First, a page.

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China port blasts toll rises to 112; more than 90
Crossing into US illegally :68 Indians detained in Washington
Bannanje Raja brought to Udupi: Sent to 15 days police
Programme on organ and body donation held by United Christian
Robbers take away valuables and cash worth Rs. 70 lakh
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305 meter long Tricolour unveiled at Hampankatta on Independence day
69th Independence day celebrated in Nehru Maidan in Mangaluru
Independence day celebrated in Surathkal

Indians plan grand reception for Narendra Modi in UAE

Dubai: The Indian community is planning a grand reception for Prime Minister Narendra Modi who is set to visit the UAE later this month in the first trip by an Indian premier to the country in 34 years.

According to a statement released here, the Indian Community Welfare Community (ICWC) is organising a public reception at the Dubai Cricket Stadium.

"An organising committee has been formed to make this a grand success. Transport arrangements are being made to make this a grand success," ICWC said in the statement.

A website and a Facebook page have also been set up to facilitate people's visit to the site of the reception.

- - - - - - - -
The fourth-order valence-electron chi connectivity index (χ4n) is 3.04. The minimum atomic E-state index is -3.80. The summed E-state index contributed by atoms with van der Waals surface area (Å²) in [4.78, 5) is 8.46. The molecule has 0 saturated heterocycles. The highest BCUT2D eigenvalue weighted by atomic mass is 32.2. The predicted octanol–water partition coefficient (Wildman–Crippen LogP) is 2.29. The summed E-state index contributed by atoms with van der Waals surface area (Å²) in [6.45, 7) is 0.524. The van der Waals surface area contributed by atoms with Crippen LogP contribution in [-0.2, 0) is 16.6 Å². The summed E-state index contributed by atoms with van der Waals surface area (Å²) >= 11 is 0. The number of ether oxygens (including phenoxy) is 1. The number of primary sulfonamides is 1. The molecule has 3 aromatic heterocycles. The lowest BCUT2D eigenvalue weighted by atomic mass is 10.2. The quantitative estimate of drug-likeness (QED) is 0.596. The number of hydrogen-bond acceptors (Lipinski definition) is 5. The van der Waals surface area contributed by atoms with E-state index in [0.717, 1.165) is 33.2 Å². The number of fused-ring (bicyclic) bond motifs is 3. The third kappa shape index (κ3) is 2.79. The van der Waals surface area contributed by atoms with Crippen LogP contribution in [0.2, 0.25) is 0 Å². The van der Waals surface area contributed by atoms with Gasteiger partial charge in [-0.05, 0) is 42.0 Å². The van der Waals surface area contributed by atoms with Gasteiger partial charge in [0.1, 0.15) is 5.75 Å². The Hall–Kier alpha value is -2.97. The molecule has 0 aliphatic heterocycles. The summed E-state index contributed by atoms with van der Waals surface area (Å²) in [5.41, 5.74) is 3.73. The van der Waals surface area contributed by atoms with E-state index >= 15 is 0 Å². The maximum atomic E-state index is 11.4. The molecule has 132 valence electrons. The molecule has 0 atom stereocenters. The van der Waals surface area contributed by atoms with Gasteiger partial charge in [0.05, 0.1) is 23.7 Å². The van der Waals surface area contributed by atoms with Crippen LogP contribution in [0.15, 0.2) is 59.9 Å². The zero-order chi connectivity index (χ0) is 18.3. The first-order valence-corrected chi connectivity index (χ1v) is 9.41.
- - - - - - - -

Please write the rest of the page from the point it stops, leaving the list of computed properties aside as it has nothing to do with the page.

It was earlier learnt that PM Modi is likely to visit the UAE on August 16 and 17, making him the first Indian prime minister to visit the country in 34 years. The last visit by then prime minister Indira Gandhi was in 1981.

According to sources here, an official announcement confirming the visit's details is expected within days from New Delhi. PM Modi will kick off his visit in Abu Dhabi and address the Indian community the next day in Dubai.
  • Published in NRI Form

Eleven Indians joined Islamic State, have gone to Iraq and Syria: Report

New Delhi: In a startling acknowledgement, the Intelligence Bureau (IB) has for the first time reported that a total of 11 Indians, including the four youths from Kalyan in Maharashtra, have joined the global terror group, Islamic State (IS). 

The secret report has also identified five Indians who have died in the Iraq-Syria warzone fighting for the jihadi group as it attempts to establish a caliphate.

While Areeb Majeed, one of the Kalyan youth, returned to India and was taken into custody by the National Investigation Agency (NIA), five Indians are still fighting the ‘holy war’, according to the intelligence inputs gathered. 

Those identified as dead include Faiz Masood from Bangalore, Sahim Farooq Tanki from Kalyan and Abdul Qadir Sultan Armar, a former SIMI leader from Bhatkal in Karnataka. 

Last month Haneef Waseem, a student from Hyderabad who had gone to London for higher studies, had also reportedly died while fighting in Syria. 

The Sunni militant group has unleashed a reign of terror in Iraq and Syria in its attempts to establish a caliphate and make its commander the supreme Muslim leader the world-over. 

The information gathered by the Intelligence Bureau and mentioned in its secret report states that five of the 11 men had been living in the Gulf countries for some time and originally belonged to South India. 

Kalyan youth

So far, intelligence agencies had officially identified the four Kalyan youth as Areeb Majeed, Aman Naeem Tandel, Fahad Tanvir Shaikh, and Sahim Farooq Tanki, saying they had travelled to Iraq and joined the IS last year.